26 Example with «include» Use case: CreateNewOrder Primary actors: Customer and Order Clerk Preconditions: Postconditions: 1. A new order is created. Main flow: include( ValidateCustomerAccount ). Include( LookupItemAvailability ). The system displays item and order details. … 1. 2. 3. ID: 1 Brief description: Customer/Order clerk places new order. Alternative flows: None. Use case: ValidateCustomerAccount Primary actors: Customer and Order Clerk Preconditions: Postconditions: 1. Account has been verified. Main flow: The system asks for login information. The customer/order clerk enters authentication information. The system verifies account 1. 2. 3. ID: 4 Brief description: The customer/order clerk logs in. Alternative flows: None. Seconday actors: None Seconday actors: None

27 «extend» Adding new behaviour into the base use case by inserting behavior from one or more extension use cases The base use case specifies one or more extension points in its flow of events The base use case does not know about the extensions

28 Base Use Case Extension points are not numbered, as they are not part of the flow Use case: ReturnBook Secondary actors: None. Preconditions: 1. The Librarian is logged on to the system. Postconditions: 1. The book has been returned. Main flow: The Librarian enters the borrower's ID number. The system displays the borrower's details including the list of borrowed books. The Librarian finds the book to be returned in the list of books. The Librarian returns the book. … 1. 2. 3. 4. ID: 9 Brief description: The Librarian returns a borrowed book. Alternative flows: None. ReturnBook extension points overdueBook IssueFine «extend» extension point: overdueBook extension point base use case extension use case extension point: overdueBook extension point name Primary actors: Librarian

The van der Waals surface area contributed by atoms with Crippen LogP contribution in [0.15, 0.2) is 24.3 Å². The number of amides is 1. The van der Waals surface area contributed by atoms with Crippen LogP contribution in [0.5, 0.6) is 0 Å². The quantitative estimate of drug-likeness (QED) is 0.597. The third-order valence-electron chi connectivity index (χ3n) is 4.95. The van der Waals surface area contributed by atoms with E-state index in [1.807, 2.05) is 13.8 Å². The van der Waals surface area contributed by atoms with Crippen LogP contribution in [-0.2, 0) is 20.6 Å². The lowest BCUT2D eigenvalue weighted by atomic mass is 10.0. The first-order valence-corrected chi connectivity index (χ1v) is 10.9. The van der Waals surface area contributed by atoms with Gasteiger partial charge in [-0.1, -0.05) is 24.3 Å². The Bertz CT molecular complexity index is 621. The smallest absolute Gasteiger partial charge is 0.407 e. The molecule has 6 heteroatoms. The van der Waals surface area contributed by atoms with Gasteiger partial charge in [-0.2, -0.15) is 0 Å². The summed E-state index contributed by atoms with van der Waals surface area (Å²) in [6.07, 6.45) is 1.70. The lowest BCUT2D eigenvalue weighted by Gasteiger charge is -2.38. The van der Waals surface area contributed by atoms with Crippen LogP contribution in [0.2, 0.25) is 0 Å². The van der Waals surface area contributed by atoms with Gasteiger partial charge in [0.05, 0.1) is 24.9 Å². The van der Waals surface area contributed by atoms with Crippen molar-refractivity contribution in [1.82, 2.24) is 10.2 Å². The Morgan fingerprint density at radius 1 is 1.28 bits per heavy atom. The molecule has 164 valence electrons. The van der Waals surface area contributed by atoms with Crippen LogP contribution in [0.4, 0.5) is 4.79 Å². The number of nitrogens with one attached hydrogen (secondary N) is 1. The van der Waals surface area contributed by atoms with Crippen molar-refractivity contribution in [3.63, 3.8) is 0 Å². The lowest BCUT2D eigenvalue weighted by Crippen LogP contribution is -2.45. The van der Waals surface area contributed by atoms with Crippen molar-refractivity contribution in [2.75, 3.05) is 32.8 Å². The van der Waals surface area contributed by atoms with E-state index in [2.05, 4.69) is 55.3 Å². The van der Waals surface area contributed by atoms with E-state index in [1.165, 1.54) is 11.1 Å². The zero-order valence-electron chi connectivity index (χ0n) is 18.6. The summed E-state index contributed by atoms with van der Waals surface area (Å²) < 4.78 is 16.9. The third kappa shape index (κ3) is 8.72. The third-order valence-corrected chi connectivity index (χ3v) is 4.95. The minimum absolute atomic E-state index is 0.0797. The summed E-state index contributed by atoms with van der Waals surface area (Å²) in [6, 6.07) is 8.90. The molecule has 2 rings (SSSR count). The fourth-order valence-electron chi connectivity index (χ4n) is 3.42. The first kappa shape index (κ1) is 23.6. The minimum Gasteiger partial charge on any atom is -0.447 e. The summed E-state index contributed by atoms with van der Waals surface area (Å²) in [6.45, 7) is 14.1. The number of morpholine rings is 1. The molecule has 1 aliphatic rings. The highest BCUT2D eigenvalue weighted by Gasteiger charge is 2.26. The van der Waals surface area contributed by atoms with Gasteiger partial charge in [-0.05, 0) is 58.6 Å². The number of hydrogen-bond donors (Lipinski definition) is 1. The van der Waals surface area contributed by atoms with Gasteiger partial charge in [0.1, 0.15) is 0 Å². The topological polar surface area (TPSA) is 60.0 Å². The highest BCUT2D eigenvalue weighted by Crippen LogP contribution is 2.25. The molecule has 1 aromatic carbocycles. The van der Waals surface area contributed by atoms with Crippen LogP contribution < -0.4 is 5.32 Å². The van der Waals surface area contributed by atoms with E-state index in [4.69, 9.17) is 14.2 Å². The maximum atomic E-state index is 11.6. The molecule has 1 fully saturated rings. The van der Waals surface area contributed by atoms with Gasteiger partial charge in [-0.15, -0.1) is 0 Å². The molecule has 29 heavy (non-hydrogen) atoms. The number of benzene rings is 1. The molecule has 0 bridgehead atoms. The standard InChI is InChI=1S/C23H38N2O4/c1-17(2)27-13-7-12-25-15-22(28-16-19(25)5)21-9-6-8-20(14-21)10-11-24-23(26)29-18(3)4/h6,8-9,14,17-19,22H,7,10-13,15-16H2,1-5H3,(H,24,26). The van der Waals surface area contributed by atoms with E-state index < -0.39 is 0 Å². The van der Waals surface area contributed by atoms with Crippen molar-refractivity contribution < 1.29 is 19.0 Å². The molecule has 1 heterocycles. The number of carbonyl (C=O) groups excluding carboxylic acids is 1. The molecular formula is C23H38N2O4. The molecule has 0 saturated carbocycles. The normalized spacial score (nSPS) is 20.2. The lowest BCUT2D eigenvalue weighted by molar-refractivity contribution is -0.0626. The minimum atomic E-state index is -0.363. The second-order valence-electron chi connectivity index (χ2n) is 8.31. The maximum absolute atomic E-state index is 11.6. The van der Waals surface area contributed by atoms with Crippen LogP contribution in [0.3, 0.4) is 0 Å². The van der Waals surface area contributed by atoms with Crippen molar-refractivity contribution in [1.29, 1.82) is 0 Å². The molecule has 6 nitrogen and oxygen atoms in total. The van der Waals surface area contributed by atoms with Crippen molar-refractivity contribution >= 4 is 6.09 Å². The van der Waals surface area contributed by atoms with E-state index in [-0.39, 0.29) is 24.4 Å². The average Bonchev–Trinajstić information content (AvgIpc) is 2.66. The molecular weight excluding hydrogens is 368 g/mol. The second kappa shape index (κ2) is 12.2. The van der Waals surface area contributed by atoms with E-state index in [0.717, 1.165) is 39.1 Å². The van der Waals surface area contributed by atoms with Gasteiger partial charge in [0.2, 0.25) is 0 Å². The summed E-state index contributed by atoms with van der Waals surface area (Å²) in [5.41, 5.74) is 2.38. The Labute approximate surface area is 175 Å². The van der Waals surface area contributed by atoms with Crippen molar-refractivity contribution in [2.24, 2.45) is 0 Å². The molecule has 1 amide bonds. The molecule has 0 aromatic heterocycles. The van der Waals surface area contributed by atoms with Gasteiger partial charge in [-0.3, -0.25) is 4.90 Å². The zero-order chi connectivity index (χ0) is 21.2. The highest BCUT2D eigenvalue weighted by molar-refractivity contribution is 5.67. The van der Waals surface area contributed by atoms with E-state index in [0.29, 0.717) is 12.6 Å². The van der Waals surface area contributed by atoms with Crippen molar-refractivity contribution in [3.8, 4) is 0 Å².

29 Extension Use Case Extension use cases have one or more insertion segments which are behaviour fragments that will be inserted at the specified extension points in the base use case Extension Use case: IssueFine Primary actors: Librarian Segment 1 preconditions: 1. The returned book is overdue. Segment 1 postconditions: 1. The fine has been recorded in the system. 2. The system has printed out the fine. Segment 1 flow: The Librarian enters details of the fine into the system. The system prints out the fine. 1. 2. ID: 10 Brief description: Segment 1: The Librarian records and prints out a fine. ReturnBook extension points overdueBook IssueFine «extend» extension point: overdueBook the single insertion segment in IssueFine is inserted at the overdueBook insertion point in the ReturnBook use case Secondary actors: None.

30 When to use advanced features? When it simplifies your use case model Use sparingly Remember the purpose – communication with stakeholders – Stakeholders may not understand – Inheritance Extension

31 Writing Use Cases Short and simple Focus on what, not how – Customer presses the OK button vs. – Customer accepts the order Avoid functional decomposition – Often used in traditional/structured approach

32 Avoid Functional Decomposition

33 When to Use ‘Use Case Analysis’ A good choice when the system: – is dominated by functional requirements – has many types of user to which it delivers different functionality – has many interfaces A poor choice when the system: – is dominated by non-functional requirements – has few users – has few interfaces

34 Requirements tracing Relating requirements and use cases Many-to-many relationship – One use case covers many individual functional requirements – One functional requirement may be realised by many use cases CASE support for requirements tracing: – UML tagged values - assign numbered requirements to use cases – Capture use case names in our Requirements Database Requirements Traceability matrix

35 Summary What are actors and use cases? What is the system boundary? How do you determine the above for a given system? What are use case diagrams comprised of? What are the various parts of use case specifications? What is requirements tracing?

36 Summary What is actor generalization? What is use case generalization? What are different types of relationships between use cases? – Explain > and > relationships. What are the general dos and don’ts in writing use cases?